# Numerical Solution¶

Now let’s see how we might go about solving the stretched-string BVP numerically, using an approach very similar to the one implemented in GYRE’s for solving the oscillation equations.

## Separation¶

We begin by performing a separation of variables on the wave equation, assuming trial solutions of the form

where \(\tilde{y}(x)\) is some function of \(x\) alone. Then, the wave equation reduces to an ordinary differential equation (ODE) for \(\tilde{y}\),

## Discretization¶

To solve the ODE, we discretize it to form a set of difference equations. The discretization involves transforming the continuous function \(\tilde{y}(x)\) into a finite set of \(N\) values \(\{\tilde{y}_{1},\tilde{y}_{2},\ldots,\tilde{y}_{N}\}\), representing the function sampled on the discrete spatial grid \(\{x_{1},x_{2},\ldots,x_{N}\}\).

For simplicity let’s assume the grid is uniform, so that

Then, the second derivative of \(\tilde{y}\) can be approximated (to second order in \(\Delta x\)) as

This allows us to replace the ODE with \(N-2\) difference equations

Taken together with the 2 boundary conditions

we have a linear system of \(N\) algebraic equations and \(N\) unknowns.

## Linear System¶

To find solutions to the linear system, we first write it in matrix form as

where \(\vu\) is the vector with components

and the ‘system matrix’ \(\mS\) is an \(N \times N\) tridiagonal matrix with components

Here we’ve introduced

representing the sound crossing time of a single cell.

Equation (3) is a homogeneous linear system, meaning that it only has non-trivial solutions \(\vu\) when the determinant of \(\mS\) vanishes. With this in mind, we formulate the characteristic equation for the BVP,

where \(\Dfunc(\sigma) \equiv \det(\mS)\) is a
discriminant function whose roots are the characteristic frequencies
(*eigenfrequencies*) of the stretched-string BVP.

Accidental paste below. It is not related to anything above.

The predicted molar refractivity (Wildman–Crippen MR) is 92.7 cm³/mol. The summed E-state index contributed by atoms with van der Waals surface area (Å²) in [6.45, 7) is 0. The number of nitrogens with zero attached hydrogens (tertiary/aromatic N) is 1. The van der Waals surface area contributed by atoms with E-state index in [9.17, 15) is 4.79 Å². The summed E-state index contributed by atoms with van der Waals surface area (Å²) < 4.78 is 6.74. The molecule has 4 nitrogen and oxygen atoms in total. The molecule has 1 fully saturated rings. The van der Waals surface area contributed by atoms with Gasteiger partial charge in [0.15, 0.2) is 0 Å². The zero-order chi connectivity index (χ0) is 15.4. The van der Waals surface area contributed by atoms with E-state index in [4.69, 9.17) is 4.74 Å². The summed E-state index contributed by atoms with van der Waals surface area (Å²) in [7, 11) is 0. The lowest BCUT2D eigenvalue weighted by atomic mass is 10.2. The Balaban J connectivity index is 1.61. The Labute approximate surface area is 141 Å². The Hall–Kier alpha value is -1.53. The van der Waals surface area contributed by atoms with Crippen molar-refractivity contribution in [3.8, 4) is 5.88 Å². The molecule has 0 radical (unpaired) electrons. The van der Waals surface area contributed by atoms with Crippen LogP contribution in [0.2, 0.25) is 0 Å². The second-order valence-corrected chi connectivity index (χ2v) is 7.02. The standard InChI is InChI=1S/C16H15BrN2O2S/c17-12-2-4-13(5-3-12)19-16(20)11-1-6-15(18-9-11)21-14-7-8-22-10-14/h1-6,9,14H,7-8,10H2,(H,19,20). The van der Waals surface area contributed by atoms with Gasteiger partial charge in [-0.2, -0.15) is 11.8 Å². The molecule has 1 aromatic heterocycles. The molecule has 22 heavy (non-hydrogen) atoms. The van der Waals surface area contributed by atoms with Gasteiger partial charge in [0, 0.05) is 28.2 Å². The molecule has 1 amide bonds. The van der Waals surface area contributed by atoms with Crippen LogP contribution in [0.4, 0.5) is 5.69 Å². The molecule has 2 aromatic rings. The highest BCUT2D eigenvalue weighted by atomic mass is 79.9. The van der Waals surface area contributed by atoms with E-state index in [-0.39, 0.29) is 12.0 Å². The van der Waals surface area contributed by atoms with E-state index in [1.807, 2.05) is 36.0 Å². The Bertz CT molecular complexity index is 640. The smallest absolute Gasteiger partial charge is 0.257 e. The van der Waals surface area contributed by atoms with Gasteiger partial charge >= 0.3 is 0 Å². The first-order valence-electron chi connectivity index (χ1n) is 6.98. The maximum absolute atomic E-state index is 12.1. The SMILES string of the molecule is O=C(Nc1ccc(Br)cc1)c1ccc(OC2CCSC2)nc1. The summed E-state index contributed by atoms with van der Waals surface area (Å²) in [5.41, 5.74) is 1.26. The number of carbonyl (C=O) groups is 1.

Fig. 1 plots the discriminant function for the BVP discretized on a spatial grid of \(N=50\) points. The roots (zeros) of the function are highlighted by the orange markers; they fall very close to the values \(\sigma = \pi c/L, 2 \pi c/L, \ldots\) predicted by the Analytic Solution.

## Finding Eigenfrequencies¶

While Fig. 1 is useful for visalizing \(\Dfunc\), it’s not the best way to find eigenfrequencies. Instead, we can rely on well-established techniques for isolating and refining roots of monovariate functions.

First, we evaluate a finite set of \(M\) values
\(\{\Dfunc_{1},\Dfunc_{2},\ldots,\Dfunc_{M}\}\), representing the
discriminant function sampled on the discrete frequency grid
\(\{\sigma_{1},\sigma_{2},\ldots,\sigma_{M}\}\). Then, we inspect
the signs of adjacent values \((\Dfunc_{j},\Dfunc_{j+1})\). If
these differ, then we know that a root of the discriminant function
must lie in the interval \((\sigma_{j},\sigma_{j+1})\) — we have
*bracketed* a root. Fig. 2 demonstrates the
process of root bracketing for a frequency grid covering the plotted
frequency interval with \(M=32\) uniformly spaced points; it
highlights five brackets containing the five roots shown previously in
Fig. 1.

Once a bracket is established for a given root, it can be narrowed
through a process of iterative refinement until the root is converged
upon. There are a variety of well-known root-finding algorithms that
perform this refinement; the bisection method is conceptually
the simplest, but approaches such as Brent’s method can be
much more efficient. For the brackets plotted in
Fig. 2, Table 1 compares
the eigenfrequencies found using Python’s
`scipy.optimize.brentq()`

function, against the analytic values
predicted by equation (1).

n | numerical | analytic |

1 | 0.999829 | 1.000000 |

2 | 1.998630 | 2.000000 |

3 | 2.995378 | 3.000000 |

4 | 3.989047 | 4.000000 |

5 | 4.978618 | 5.000000 |

### Eigenfunction Reconstruction¶

For each of the eigenfrequencies found, we find the corresponding eigenfunction by solving the linear system (3). Because \(\det(\mS)\) is now zero, this system is guaranteed to have a non-trivial solution. The solution vector \(\vu\) resides in the null space of \(\mS\), and we can use standard numerical techniques (e.g., singular value decomposition) to evaluate it. Then, the \(k\)’th element of \(\vu\) corresponds to the eigenfunction sampled at the \(k\)’th spatial grid point:

Fig. 3 plots the eigenfunctions found in this way for the first three modes (\(n=1,\ldots,3\)) given in Table 1. Also shown are the corresponding analytic solutions given by equation (2). The agreement between the two is good.